Amanda Iverson, director of residential life, is receiving the Judy Spain Award from the Association of College and University Housing Officers – International (ACUHO-I). Named for the first woman president of the organization, the award recognizes an individual who has contributed to the LGBTQIA+ community through activities and interventions that promote positive growth, development and education. Iverson has served as co-chair of ACUHO-I’s LGBTQIA+ Network and as a presenter at many association events. She is also recognized for her professional work which includes drafting domestic partner policies for live-in staff that accommodates LGBTQ employees and partners, driving policy around inclusive language, and promoting gender-inclusive housing. Through her work as co-convener of Union’s LGBTQ+ Committee and as promoter of campus Pride events, she has contributed to elevating the College’s Campus Pride Index score. Finally, the award cites her service as a role model for other LGBTQIA+ students, faculty and staff. A member of the Union community since 2013, her 24 years in residential life leadership also includes positions at Rensselaer and Dartmouth. She will receive the award in June at the association’s annual conference in Portland, Ore.
The College has been issued a patent on a method for detecting roasting of food items. The invention was led by Samuel Amanuel, associate professor of physics and astronomy; and his colleagues, Palmyra Catravas, former associate professor of electrical, computer and biomedical engineering; and Joanne Kehlbeck, professor of chemistry. “My lab has been studying the roasting of coffee beans since 2012,” Amanuel said. “Over the years, we have investigated the process through various experimental techniques - calorimetric, thermogravimetric, weight analysis, electron microscopy and infrared spectroscopy. Our experimental results have helped us to understand the underlying mechanisms better and we are able to examine why and how certain physical changes herald and echo the chemical changes that occur during roasting. One of these, which led to the patent, is the fact that we are able to mark the inception and development of roasting from the molecular vibration of the gasses emitted during roasting. This is helpful for micro and large roasters who seek real-time feedback during roasting. It becomes increasingly important for those who do fast roasting, where the roasting window can be as short as a few minutes.”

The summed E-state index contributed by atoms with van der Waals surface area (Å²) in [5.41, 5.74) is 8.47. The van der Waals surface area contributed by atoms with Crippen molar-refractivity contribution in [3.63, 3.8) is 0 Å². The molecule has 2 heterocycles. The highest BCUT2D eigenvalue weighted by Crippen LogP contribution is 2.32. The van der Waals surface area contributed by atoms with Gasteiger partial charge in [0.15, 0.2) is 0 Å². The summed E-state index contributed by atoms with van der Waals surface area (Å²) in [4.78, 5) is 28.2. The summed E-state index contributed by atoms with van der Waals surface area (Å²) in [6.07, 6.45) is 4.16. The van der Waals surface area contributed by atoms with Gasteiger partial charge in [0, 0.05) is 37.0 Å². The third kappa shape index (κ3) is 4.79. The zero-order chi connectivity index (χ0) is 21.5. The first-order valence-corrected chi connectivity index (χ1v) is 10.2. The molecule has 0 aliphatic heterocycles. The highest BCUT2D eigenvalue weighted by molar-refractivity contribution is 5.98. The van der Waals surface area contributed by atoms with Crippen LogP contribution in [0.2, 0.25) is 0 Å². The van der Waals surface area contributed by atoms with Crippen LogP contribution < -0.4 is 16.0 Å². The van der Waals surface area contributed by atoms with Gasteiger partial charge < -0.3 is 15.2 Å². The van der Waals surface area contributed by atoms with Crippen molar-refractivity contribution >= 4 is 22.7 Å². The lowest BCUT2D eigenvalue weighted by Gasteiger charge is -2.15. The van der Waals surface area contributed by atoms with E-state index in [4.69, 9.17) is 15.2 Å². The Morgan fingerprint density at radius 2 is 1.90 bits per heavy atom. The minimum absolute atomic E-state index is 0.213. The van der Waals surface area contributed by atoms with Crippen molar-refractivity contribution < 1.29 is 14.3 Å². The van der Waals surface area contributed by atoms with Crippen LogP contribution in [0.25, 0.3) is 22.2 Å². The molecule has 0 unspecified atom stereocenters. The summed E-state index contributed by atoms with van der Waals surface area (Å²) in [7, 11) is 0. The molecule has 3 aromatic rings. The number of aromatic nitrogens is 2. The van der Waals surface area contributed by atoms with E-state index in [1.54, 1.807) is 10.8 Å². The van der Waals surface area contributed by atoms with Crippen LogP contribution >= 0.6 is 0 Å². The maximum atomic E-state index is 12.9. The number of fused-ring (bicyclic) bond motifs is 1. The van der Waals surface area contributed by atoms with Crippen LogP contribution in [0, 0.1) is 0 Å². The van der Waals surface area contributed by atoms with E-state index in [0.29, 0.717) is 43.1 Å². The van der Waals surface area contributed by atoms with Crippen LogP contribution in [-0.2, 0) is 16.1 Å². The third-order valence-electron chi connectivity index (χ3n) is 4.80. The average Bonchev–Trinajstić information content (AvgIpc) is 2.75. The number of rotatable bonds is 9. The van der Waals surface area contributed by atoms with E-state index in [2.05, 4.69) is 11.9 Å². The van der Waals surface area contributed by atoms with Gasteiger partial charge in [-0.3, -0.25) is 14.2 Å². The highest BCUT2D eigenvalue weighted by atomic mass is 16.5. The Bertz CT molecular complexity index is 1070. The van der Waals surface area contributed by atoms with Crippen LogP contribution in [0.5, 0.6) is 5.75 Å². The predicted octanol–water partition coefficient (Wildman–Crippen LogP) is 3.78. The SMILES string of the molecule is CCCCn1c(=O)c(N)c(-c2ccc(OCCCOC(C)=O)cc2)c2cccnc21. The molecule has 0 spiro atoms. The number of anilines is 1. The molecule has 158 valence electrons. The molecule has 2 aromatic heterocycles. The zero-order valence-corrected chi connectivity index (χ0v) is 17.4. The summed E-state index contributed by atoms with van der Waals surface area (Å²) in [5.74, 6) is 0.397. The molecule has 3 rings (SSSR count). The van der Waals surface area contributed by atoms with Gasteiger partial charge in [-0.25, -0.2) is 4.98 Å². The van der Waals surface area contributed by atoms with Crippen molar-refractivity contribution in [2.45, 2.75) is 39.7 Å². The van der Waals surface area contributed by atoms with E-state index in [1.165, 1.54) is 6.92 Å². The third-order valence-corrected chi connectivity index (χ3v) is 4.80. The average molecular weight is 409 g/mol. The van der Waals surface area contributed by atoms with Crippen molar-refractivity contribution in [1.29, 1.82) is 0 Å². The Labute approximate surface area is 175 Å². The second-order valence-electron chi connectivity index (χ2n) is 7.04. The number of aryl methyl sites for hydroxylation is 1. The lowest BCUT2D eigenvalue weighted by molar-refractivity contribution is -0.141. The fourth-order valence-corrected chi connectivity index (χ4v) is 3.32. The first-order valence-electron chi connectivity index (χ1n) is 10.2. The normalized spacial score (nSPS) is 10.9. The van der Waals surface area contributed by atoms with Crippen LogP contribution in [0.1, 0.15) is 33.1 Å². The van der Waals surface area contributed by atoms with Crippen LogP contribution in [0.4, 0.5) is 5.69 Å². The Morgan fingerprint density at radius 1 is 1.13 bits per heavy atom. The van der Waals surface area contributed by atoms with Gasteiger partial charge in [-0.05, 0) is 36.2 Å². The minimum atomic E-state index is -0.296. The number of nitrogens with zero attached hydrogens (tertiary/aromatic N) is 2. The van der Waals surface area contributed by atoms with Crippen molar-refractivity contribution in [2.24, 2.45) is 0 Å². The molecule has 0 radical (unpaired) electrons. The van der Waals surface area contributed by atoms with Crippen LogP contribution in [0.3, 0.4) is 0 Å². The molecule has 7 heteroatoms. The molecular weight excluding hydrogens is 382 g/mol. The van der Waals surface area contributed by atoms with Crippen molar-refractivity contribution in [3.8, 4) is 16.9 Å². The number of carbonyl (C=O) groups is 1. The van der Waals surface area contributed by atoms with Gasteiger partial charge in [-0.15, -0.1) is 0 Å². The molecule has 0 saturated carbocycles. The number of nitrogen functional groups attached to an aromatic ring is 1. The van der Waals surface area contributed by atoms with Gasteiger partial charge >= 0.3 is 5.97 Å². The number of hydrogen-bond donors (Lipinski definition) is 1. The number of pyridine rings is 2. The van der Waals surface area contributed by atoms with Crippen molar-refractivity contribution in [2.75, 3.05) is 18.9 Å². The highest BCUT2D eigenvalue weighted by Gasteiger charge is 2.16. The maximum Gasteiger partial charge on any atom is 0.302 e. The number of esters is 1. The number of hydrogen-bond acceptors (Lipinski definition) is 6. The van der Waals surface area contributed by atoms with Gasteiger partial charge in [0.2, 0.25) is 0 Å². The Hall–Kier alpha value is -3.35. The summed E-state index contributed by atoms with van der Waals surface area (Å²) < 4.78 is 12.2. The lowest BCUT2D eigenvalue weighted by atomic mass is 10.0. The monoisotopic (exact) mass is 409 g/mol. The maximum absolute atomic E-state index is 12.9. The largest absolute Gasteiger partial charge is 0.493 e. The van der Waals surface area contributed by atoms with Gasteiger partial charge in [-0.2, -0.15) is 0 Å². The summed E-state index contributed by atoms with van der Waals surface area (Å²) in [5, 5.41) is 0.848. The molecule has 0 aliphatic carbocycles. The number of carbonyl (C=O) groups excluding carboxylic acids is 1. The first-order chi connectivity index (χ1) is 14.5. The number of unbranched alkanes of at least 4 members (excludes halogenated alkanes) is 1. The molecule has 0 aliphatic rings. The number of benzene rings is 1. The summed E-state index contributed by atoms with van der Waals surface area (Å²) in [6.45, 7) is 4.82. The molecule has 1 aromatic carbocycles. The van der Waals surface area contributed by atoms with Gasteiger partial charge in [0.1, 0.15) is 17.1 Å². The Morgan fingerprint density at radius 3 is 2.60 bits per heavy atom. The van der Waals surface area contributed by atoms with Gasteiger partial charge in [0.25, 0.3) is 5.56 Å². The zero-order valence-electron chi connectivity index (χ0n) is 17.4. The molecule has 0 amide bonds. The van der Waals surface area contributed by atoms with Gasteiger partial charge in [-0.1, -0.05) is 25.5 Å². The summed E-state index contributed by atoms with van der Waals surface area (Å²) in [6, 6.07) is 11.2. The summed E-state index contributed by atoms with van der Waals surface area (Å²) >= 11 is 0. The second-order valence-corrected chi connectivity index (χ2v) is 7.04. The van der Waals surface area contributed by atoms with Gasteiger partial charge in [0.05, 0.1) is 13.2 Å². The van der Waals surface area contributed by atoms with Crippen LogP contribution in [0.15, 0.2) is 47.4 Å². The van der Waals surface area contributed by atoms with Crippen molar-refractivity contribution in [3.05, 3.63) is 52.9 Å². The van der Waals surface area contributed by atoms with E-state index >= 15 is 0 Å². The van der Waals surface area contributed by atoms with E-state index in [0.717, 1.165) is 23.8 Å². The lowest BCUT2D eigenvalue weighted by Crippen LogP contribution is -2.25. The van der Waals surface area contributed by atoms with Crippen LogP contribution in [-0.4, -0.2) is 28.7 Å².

Francis Wilkin, senior lecturer in physics and astronomy, was published in the December 2022 issue of the Astrophysical Journal. “The Periodic Signals of Nova V1674 Herculis (2021),” co-authored with Andrew Cahaly ’22 and Joe Patterson of Columbia University, found the orbital and white dwarf spin periods of the binary star. The contributed data were taken during the Fall 2021 WAC course Ast 230 Observational Astronomy and included data from the Union College Observatory.
Lewis Davis, Thomas Armstrong Professor of Economics; Dolores Garrido, visiting assistant professor of economics; and Carolina Missura ’22 have published an article in Sustainability. "Inherited Patience and the Taste for Environmental Quality" provides evidence that an individual's inherited cultural values influence their preference for environmentalism. The paper began as Missura's senior thesis project.
Saladdin Ahmed, visiting assistant professor of political science, has written a new book, Critical Theory from the Margins: Horizons of Possibility in the Age of Extremism. Putting at work a negative pedagogy centered around learning from unlearning, the book problematizes and boldly challenges today’s culturalist discourses, camouflaged racisms and masked fascisms. Razmig Keucheyan, a critical theorist and sociologist at the University of Paris-Sorbonne, writes, “Identifying glimmers of hope in our dark ages is no easy task, yet that is exactly what Saladdin Ahmed achieves in this book. Uncompromising analysis of the current stage of capitalism and of the fascist ideologies it carries along, combined with innovative interpretations of critical theories of the past, lead to the delineation of ‘horizons of possibility’ that could provide strategic guidance to contemporary global social movements." Pre-ordering is available at the SUNY Press website.
Zoe Oxley, professor of political science, delivered the annual Leslie G. Rude Memorial Lecture at Hartwick College on March 1. She presented findings from her research project exploring the gendered nature of children's political socialization.
George Shaw, professor emeritus of geosciences, was a local organizer for the conference of Citizens’ Climate Lobby Northeast Region held at College Park Hall recently. CCL is a non-partisan/bipartisan group which trains thousands of ordinary citizens nationwide to effectively lobby Congress to pass legislation to reduce greenhouse gas emissions in the U.S. and globally. They are also working on additional legislative efforts to address the impacts of fossil fuel use and climate change.
Submit For the Record entries to firstname.lastname@example.org